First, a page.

Best would probably be to move everything into something like Scotia's iTrade where your $50k would qualify you for $10 trades. Assuming the same scenario as above, if you rebalanced quarterly, your transaction fees would represent only 0.32% per annum.
 

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I don't understand why your transaction costs would be too high. Treat your various accounts as one overall portfolio. You don't have to have a Couch Potato formula set up for each and every account.

You only need to buy each ETF investment once and then hold each one forever trading in the future only for rebalancing purposes.

In the grand scheme of things, you will be minimizing your trading costs by only investing in broad-based, low fee ETF's in the first place and you only really need to hold one bond fund, one Canadian equity fund, one U.S. equity fund, and one international equity fund. Hold as many of the equity funds in the non-registered accounts as possible.

In other words, you will end up with ONE Couch Potato portfolio spread over all of your accounts.

And, by the way, you are correct about concerning yourself about fees which you do want to keep as 'little' as possible to minimize their impact on your long term returns.
 

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I don't understand why your transaction costs would be too high. Treat your various accounts as one overall portfolio. You don't have to have a Couch Potato formula set up for each and every account.

You only need to buy each ETF investment once and then hold each one forever trading in the future only for rebalancing purposes.

In the grand scheme of things, you will be minimizing your trading costs by only investing in broad-based, low fee ETF's in the first place and you only really need to hold one bond fund, one Canadian equity fund, one U.S. equity fund, and one international equity fund. Hold as many of the equity funds in the non-registered accounts as possible.

In other words, you will end up with ONE Couch Potato portfolio spread over all of your accounts.

And, by the way, you are correct about concerning yourself about fees which you do want to keep as 'little' as possible to minimize their impact on your long term returns.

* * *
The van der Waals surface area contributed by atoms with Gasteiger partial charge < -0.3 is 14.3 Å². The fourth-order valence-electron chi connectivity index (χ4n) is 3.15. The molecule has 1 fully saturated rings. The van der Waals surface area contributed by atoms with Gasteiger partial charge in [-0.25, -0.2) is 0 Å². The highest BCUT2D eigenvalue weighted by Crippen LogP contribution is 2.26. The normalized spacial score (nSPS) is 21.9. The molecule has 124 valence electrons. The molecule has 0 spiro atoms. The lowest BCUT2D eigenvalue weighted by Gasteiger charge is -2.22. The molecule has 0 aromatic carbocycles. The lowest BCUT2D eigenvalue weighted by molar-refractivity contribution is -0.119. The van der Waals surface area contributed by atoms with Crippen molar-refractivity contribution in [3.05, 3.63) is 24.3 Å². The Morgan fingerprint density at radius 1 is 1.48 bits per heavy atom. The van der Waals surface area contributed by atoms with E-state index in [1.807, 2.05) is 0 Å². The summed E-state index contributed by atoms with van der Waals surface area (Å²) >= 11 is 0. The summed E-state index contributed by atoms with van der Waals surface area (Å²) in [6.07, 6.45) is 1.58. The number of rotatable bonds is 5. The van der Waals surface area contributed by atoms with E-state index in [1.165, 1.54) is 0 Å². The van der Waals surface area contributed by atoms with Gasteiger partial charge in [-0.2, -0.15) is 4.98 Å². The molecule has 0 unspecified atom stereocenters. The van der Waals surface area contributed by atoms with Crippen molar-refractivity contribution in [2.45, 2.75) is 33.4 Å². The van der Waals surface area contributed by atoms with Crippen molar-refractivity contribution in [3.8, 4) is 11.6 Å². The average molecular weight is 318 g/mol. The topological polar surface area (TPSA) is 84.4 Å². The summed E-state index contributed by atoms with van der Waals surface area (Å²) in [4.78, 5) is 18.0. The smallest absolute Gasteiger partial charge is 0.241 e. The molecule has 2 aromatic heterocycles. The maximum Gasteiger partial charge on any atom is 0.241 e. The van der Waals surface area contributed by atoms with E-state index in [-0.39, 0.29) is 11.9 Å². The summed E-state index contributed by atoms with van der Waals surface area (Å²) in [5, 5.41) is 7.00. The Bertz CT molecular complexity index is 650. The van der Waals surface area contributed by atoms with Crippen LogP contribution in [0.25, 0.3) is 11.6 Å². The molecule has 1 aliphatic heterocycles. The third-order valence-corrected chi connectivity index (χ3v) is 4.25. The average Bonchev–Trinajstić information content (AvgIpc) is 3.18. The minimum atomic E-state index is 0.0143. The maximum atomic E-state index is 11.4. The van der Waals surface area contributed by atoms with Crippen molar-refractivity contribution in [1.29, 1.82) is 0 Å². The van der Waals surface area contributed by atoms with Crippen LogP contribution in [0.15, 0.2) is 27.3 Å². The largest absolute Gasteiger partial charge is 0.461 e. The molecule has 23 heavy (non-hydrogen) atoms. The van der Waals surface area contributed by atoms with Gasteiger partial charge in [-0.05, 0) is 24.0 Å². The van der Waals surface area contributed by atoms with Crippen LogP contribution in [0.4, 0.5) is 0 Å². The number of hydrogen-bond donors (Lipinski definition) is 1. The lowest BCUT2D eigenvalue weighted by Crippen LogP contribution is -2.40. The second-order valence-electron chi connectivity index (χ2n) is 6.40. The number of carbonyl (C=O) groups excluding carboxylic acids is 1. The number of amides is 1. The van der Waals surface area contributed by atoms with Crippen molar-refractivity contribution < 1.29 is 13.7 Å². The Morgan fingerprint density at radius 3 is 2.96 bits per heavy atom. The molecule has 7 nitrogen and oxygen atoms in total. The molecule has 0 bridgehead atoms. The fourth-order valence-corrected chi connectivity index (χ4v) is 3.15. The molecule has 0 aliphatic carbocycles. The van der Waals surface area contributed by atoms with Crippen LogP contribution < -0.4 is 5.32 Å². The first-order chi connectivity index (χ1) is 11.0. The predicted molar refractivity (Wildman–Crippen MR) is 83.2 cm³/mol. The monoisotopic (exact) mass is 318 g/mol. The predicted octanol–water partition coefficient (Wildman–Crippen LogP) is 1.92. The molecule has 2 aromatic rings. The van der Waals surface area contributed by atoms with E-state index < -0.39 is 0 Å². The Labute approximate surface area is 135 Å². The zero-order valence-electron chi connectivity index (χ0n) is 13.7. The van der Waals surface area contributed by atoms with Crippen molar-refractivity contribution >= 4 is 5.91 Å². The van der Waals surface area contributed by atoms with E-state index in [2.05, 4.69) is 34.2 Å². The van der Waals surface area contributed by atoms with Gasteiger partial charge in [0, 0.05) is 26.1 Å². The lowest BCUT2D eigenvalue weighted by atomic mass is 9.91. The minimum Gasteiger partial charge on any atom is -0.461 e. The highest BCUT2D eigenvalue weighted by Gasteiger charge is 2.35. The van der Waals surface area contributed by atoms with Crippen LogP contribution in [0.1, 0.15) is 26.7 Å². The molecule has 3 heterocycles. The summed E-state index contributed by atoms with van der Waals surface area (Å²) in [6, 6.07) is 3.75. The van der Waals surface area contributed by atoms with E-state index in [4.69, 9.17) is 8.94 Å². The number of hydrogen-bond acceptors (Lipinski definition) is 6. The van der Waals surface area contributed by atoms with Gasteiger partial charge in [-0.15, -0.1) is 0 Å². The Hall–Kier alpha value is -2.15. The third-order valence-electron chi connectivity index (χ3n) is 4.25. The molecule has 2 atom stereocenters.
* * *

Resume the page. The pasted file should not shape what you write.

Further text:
having your different assets split between registered and non-registered account can also help you minimize tax by keeping your less tax efficient assets in registered account.

aka: buy all your bonds in your registered account :)
 

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Discussion Starter #9
Currently the money is with my financial adviser. I am in the process of developing a plan and hopefully will be transferring the money shortly.

I was originally thinking of using TD asset management instead of TD waterhouse as I would be using the e funds.

All the money I can save will be going into registered accounts.

Belguy I like your idea of thinking about all my accounts as one portfolio. The transaction costs I was calculating was based on each accounts individual portfolio e.g. A number of funds per account.

After thinking on it a bit I think it may be difficult to do as I want to max out all my registered accounts and the amounts I can put in each account is different for example I can put $5000 per year in each of the two TFSA but I can only put $3000 in my RRSP and $2500 in my wifes RRSP because of defined benefit pension adjustments.

Given this if I put just one asset class in each account it would make re balancing difficult as the amounts I can put in each account is very different. With my current savings plan I can max out each of the accounts.

Let me know if this logic makes sense.

Del
 

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@delboybc: I am kind of in the situation. Trying to max out the RRSP and TFSA, allocating the assets by tax efficiency (bonds/foreign in RRSP, etc.) Yes, there's a little bit of a hassle when rebalancing, but the tax savings is worth it for me. And as your portfolio grow, the relative size of your contribution will dminish.

Also, you don't have to stick to your allocation that close all the time. I'm giving mine a 25% margin for now.